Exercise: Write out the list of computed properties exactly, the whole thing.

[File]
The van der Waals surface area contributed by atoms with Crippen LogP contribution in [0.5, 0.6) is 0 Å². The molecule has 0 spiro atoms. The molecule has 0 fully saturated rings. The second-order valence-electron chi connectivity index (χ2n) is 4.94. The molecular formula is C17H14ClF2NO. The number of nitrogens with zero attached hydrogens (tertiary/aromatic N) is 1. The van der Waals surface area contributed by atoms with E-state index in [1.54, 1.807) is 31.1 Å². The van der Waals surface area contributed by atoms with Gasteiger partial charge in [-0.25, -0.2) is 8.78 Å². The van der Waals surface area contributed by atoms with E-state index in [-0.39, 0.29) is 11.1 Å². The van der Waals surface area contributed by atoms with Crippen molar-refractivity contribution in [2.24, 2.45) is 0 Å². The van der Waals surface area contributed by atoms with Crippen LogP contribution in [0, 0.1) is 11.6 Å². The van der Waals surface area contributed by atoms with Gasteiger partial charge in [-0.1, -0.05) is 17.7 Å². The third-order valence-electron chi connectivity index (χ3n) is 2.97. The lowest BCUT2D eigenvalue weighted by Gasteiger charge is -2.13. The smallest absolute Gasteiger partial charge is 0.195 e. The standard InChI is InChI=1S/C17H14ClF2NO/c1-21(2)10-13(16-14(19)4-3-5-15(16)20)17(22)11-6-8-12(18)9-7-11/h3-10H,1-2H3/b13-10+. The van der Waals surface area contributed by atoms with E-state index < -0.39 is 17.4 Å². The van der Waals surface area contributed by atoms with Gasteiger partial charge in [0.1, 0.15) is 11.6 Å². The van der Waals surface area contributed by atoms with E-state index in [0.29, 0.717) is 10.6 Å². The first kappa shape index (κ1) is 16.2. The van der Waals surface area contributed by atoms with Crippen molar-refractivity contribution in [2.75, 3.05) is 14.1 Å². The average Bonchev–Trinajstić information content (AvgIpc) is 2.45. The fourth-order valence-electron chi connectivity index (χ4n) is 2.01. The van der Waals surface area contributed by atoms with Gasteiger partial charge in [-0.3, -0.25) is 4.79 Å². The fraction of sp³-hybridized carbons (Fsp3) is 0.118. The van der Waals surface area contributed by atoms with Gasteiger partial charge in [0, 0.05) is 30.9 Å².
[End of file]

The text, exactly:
The van der Waals surface area contributed by atoms with Crippen LogP contribution in [0.5, 0.6) is 0 Å². The molecule has 0 spiro atoms. The molecule has 0 fully saturated rings. The second-order valence-electron chi connectivity index (χ2n) is 4.94. The molecular formula is C17H14ClF2NO. The number of nitrogens with zero attached hydrogens (tertiary/aromatic N) is 1. The van der Waals surface area contributed by atoms with E-state index in [1.54, 1.807) is 31.1 Å². The van der Waals surface area contributed by atoms with Gasteiger partial charge in [-0.25, -0.2) is 8.78 Å². The van der Waals surface area contributed by atoms with E-state index in [-0.39, 0.29) is 11.1 Å². The van der Waals surface area contributed by atoms with Crippen molar-refractivity contribution in [2.24, 2.45) is 0 Å². The van der Waals surface area contributed by atoms with Crippen LogP contribution in [0, 0.1) is 11.6 Å². The van der Waals surface area contributed by atoms with Gasteiger partial charge in [-0.1, -0.05) is 17.7 Å². The third-order valence-electron chi connectivity index (χ3n) is 2.97. The lowest BCUT2D eigenvalue weighted by Gasteiger charge is -2.13. The smallest absolute Gasteiger partial charge is 0.195 e. The standard InChI is InChI=1S/C17H14ClF2NO/c1-21(2)10-13(16-14(19)4-3-5-15(16)20)17(22)11-6-8-12(18)9-7-11/h3-10H,1-2H3/b13-10+. The van der Waals surface area contributed by atoms with E-state index < -0.39 is 17.4 Å². The van der Waals surface area contributed by atoms with Gasteiger partial charge in [0.1, 0.15) is 11.6 Å². The van der Waals surface area contributed by atoms with E-state index in [0.29, 0.717) is 10.6 Å². The first kappa shape index (κ1) is 16.2. The van der Waals surface area contributed by atoms with Crippen molar-refractivity contribution in [2.75, 3.05) is 14.1 Å². The average Bonchev–Trinajstić information content (AvgIpc) is 2.45. The fourth-order valence-electron chi connectivity index (χ4n) is 2.01. The van der Waals surface area contributed by atoms with Gasteiger partial charge in [-0.3, -0.25) is 4.79 Å². The fraction of sp³-hybridized carbons (Fsp3) is 0.118. The van der Waals surface area contributed by atoms with Gasteiger partial charge in [0, 0.05) is 30.9 Å².